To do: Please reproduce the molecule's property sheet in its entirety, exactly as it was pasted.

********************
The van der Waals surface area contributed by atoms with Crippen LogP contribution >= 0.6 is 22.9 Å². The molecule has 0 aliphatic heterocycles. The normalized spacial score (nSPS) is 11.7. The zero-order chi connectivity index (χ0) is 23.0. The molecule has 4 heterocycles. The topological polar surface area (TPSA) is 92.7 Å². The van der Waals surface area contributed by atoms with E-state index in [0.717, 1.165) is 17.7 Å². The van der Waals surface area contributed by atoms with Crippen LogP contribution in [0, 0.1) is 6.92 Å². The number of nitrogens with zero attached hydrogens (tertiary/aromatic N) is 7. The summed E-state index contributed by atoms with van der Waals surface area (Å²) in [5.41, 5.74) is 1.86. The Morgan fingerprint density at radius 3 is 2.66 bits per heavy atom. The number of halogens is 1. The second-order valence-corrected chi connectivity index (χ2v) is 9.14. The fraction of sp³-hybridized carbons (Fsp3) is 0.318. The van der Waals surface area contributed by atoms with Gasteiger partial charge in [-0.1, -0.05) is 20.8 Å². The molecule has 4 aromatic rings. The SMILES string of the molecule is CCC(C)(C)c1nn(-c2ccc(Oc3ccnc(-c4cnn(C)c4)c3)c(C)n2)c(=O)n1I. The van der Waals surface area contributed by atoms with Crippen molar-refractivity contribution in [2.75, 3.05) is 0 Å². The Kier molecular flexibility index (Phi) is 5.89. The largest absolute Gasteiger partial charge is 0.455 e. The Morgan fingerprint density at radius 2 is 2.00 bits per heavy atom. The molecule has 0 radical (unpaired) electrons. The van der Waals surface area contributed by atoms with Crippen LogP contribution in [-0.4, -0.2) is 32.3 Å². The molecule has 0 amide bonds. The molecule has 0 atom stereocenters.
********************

The van der Waals surface area contributed by atoms with Crippen LogP contribution >= 0.6 is 22.9 Å². The molecule has 0 aliphatic heterocycles. The normalized spacial score (nSPS) is 11.7. The zero-order chi connectivity index (χ0) is 23.0. The molecule has 4 heterocycles. The topological polar surface area (TPSA) is 92.7 Å². The van der Waals surface area contributed by atoms with E-state index in [0.717, 1.165) is 17.7 Å². The van der Waals surface area contributed by atoms with Crippen LogP contribution in [0, 0.1) is 6.92 Å². The number of nitrogens with zero attached hydrogens (tertiary/aromatic N) is 7. The summed E-state index contributed by atoms with van der Waals surface area (Å²) in [5.41, 5.74) is 1.86. The Morgan fingerprint density at radius 3 is 2.66 bits per heavy atom. The number of halogens is 1. The second-order valence-corrected chi connectivity index (χ2v) is 9.14. The fraction of sp³-hybridized carbons (Fsp3) is 0.318. The van der Waals surface area contributed by atoms with Gasteiger partial charge in [-0.1, -0.05) is 20.8 Å². The molecule has 4 aromatic rings. The SMILES string of the molecule is CCC(C)(C)c1nn(-c2ccc(Oc3ccnc(-c4cnn(C)c4)c3)c(C)n2)c(=O)n1I. The van der Waals surface area contributed by atoms with Crippen molar-refractivity contribution in [2.75, 3.05) is 0 Å². The Kier molecular flexibility index (Phi) is 5.89. The largest absolute Gasteiger partial charge is 0.455 e. The Morgan fingerprint density at radius 2 is 2.00 bits per heavy atom. The molecule has 0 radical (unpaired) electrons. The van der Waals surface area contributed by atoms with Crippen LogP contribution in [-0.4, -0.2) is 32.3 Å². The molecule has 0 amide bonds. The molecule has 0 atom stereocenters.